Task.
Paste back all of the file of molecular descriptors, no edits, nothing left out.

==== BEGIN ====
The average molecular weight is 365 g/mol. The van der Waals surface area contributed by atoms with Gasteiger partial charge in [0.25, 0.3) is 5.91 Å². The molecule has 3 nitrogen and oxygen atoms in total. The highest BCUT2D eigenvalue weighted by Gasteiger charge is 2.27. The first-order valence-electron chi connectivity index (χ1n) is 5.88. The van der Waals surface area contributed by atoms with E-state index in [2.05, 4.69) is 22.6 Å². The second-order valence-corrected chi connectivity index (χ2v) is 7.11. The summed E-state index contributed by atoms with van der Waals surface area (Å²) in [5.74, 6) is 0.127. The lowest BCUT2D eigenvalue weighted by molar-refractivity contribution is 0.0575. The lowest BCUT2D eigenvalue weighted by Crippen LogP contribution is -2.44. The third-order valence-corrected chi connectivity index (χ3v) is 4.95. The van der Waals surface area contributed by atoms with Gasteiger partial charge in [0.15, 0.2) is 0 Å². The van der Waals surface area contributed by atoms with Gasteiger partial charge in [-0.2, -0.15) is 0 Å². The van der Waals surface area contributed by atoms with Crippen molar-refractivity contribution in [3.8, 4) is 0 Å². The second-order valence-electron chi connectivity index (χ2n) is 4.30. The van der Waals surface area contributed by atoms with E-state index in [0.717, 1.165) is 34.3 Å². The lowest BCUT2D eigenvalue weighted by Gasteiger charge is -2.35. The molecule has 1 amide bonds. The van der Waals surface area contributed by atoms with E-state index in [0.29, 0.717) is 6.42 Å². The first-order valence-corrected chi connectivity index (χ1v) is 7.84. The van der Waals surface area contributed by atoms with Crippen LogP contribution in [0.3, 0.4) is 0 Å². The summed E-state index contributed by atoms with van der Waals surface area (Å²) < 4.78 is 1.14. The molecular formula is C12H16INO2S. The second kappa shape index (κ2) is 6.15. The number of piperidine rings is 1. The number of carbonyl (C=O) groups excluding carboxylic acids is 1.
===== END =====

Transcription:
The average molecular weight is 365 g/mol. The van der Waals surface area contributed by atoms with Gasteiger partial charge in [0.25, 0.3) is 5.91 Å². The molecule has 3 nitrogen and oxygen atoms in total. The highest BCUT2D eigenvalue weighted by Gasteiger charge is 2.27. The first-order valence-electron chi connectivity index (χ1n) is 5.88. The van der Waals surface area contributed by atoms with E-state index in [2.05, 4.69) is 22.6 Å². The second-order valence-corrected chi connectivity index (χ2v) is 7.11. The summed E-state index contributed by atoms with van der Waals surface area (Å²) in [5.74, 6) is 0.127. The lowest BCUT2D eigenvalue weighted by molar-refractivity contribution is 0.0575. The lowest BCUT2D eigenvalue weighted by Crippen LogP contribution is -2.44. The third-order valence-corrected chi connectivity index (χ3v) is 4.95. The van der Waals surface area contributed by atoms with Gasteiger partial charge in [0.15, 0.2) is 0 Å². The van der Waals surface area contributed by atoms with Gasteiger partial charge in [-0.2, -0.15) is 0 Å². The van der Waals surface area contributed by atoms with Crippen molar-refractivity contribution in [3.8, 4) is 0 Å². The second-order valence-electron chi connectivity index (χ2n) is 4.30. The van der Waals surface area contributed by atoms with E-state index in [0.717, 1.165) is 34.3 Å². The lowest BCUT2D eigenvalue weighted by Gasteiger charge is -2.35. The molecule has 1 amide bonds. The van der Waals surface area contributed by atoms with E-state index in [0.29, 0.717) is 6.42 Å². The first-order valence-corrected chi connectivity index (χ1v) is 7.84. The van der Waals surface area contributed by atoms with Crippen LogP contribution in [0.3, 0.4) is 0 Å². The summed E-state index contributed by atoms with van der Waals surface area (Å²) < 4.78 is 1.14. The molecular formula is C12H16INO2S. The second kappa shape index (κ2) is 6.15. The number of piperidine rings is 1. The number of carbonyl (C=O) groups excluding carboxylic acids is 1.